No, we’re not inside a nuclear submarine. This is just the “main page” of the OS telescope control system! It shows status of mirror shutters, fan speeds and I believe the motors on the right are for the secondary

Finally, you can see the mirror shutters in operation in this video

So at this point we have:

  1. Operational D/C power supply for at least the telescope control system
  2. OS Bus system is confirmed operational for at least the basics, mirror shutter and fan. Software appears to work fine although there are a ton of features we have no clue on.
  3. The Rotofocus for now is dead on arrival. No clue on why it does not power up.

Obviously the key now is to troubleshoot the focuser problem because we cannot go any further until that works

August 7. Looks like there are features that are similar from the older ATC-02 control system that are documented in the manual they did send so we do have that. Once everything is operational We can spend more time going through it.

Unfortunately no one seems to be around because OS is on vacation until the 21st! Life is good I guess. I don’t know. Maybe we are too stressed out here in the US. Not sure I have the patience I thought I did. 2 weeks with no customer support! That’s absurd. I contacted Ron at Moonlite and he gets back to me right away. No problem manufacturing a flange for the scope to accept a Nitecrawler. He is going to need the backplate from the scope so he can machine the parts exactly. Do I want to take a chance it gets lost in the mail? With my luck it’s sure to happen. Unfortunately I will not have the funds until October. I did have another Nitecrawler in the budget anyway but that wasn’t to take effect for at least a year and a half. Looks like I am going to move that up. Just to see what my options are if I can cut my losses I would consider returning the Rotofocus. I emailed OPT. Doubtful they will accept because it’s a custom order and I altered the adaptor. No matter. I will slog through it if necessary but I’m telling you right now I think I screwed up with that decision. Pins and not screw fixation plus hardware support is totally zero. I cannot even find a company website or anything belonging to a ‘Reginato’.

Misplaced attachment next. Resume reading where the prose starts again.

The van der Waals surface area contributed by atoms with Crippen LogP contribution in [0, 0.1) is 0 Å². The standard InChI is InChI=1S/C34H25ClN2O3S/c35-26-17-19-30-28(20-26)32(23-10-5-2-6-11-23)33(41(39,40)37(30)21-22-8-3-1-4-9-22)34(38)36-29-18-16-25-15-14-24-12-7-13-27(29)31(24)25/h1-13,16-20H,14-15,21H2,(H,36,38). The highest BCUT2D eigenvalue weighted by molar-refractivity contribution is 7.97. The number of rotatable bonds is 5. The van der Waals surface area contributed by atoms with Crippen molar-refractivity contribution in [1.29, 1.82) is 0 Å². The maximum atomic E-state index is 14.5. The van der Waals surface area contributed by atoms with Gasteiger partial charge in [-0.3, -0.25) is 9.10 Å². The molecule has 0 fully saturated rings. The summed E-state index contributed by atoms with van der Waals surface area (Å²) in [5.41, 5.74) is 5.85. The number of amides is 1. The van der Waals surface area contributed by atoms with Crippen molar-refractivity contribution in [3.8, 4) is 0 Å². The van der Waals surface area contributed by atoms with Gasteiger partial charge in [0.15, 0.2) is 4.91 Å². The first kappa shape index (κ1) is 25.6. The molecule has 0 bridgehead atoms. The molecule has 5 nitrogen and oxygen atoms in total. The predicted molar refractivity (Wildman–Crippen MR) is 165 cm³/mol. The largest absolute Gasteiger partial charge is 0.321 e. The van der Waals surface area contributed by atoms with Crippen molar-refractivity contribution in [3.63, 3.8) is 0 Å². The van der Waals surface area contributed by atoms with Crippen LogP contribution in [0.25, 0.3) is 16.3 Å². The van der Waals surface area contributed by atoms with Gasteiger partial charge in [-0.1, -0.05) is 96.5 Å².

August 8. One more trip up to the observatory before we leave for “Eclipse week”. I did hear from OPT. They say they will contact OS to make sure they support the Rotofocus. No matter. I went up to Orion’s Belt fully expecting to remove the back plate and send it to Moonlite. I did however ask my wife to check the hardware stores for an AC converter thinking I would try one last ditch effort to see if the focuser was in fact dead metal or not. She was not able to find one anywhere but wait, my daughter used one a couple of years ago for a European exchange student!

roto2

AC converter for the European style adaptor we found!

Well what the heck. I figured why not put a couple of power pole connectors on the other end of the adaptor plug I cut off before and reconnect to the focuser end basically restoring the original AC adaptor cord. Didn’t see why that couldn’t work. If it still didn’t power up, then I guess we’re done with Rotofocus. So that’s what I did

roto4

Original adaptor end I cut off with the power pole connectors applied. I just matched the wires up. One had the dashed lines on it and one did not so it was pretty easy

roto6

Here is the restored adaptor plug with the connectors